Venezuelan health officials are looking into whether fifteen people suffering from Guillain-Barre syndrome (GBS) are linked to infection with the mosquito borne virus, Zika, according to a El Nacional report (computer translated).

Aedes aegypti mosquito feeding on a human host/CDC
Aedes aegypti mosquito feeding on a human host/CDC

Elia Sanchez, President of The Venezuelan Society of Infectious Diseases said,  “We found cases with neurological complications. We responsibly wanted to have the specific etiological evidence that would allow us to confirm whether they are related to Zika virus before reporting.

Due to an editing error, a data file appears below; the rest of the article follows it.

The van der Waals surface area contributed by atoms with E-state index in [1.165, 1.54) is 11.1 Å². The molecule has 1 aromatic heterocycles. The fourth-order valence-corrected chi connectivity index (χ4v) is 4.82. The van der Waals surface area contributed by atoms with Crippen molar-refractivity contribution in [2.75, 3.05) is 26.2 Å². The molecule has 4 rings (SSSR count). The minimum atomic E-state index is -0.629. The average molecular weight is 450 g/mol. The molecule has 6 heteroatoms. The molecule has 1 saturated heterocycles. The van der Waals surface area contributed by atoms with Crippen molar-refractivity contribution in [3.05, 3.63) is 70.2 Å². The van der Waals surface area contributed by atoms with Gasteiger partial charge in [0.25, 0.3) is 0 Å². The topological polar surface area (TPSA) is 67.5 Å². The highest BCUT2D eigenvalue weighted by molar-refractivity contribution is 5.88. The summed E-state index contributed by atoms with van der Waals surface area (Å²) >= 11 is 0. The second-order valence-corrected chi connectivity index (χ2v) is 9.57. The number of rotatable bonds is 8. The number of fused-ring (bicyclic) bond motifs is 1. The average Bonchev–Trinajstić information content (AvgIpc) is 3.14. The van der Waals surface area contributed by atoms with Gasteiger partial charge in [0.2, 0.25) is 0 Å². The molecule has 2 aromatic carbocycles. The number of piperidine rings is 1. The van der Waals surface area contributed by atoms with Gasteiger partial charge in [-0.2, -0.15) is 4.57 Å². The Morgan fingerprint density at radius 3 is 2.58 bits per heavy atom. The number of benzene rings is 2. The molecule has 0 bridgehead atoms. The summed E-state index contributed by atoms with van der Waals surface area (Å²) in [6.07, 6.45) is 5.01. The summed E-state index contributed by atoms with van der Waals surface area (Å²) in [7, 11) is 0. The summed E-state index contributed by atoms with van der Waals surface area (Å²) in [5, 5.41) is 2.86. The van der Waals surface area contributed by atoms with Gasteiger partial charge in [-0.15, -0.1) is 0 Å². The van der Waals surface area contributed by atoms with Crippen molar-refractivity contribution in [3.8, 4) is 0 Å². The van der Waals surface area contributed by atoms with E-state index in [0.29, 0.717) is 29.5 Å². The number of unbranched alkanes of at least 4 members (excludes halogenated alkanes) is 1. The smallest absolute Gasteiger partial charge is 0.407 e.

“To study these cases, we are determining that meet the criteria: it is frankly a neurological event with flaccid paralysis of limbs and cranial nerve palsies, and you have a suggestion or confirmation that they arise from a virus.”

Guillain-Barre (gee-YAH-buh-RAY) syndrome is a rare disorder in which your body’s immune system attacks your nerves. Weakness and tingling in your extremities are usually the first symptoms, according to the Mayo Clinic. The exact cause of Guillain-Barre syndrome is unknown. But it is often preceded by an infectious illness such as a respiratory infection or the stomach flu.

In French Polynesia, Brazil and El Salvador there has been increased development of the syndrome as a complication in people who suffered Zika.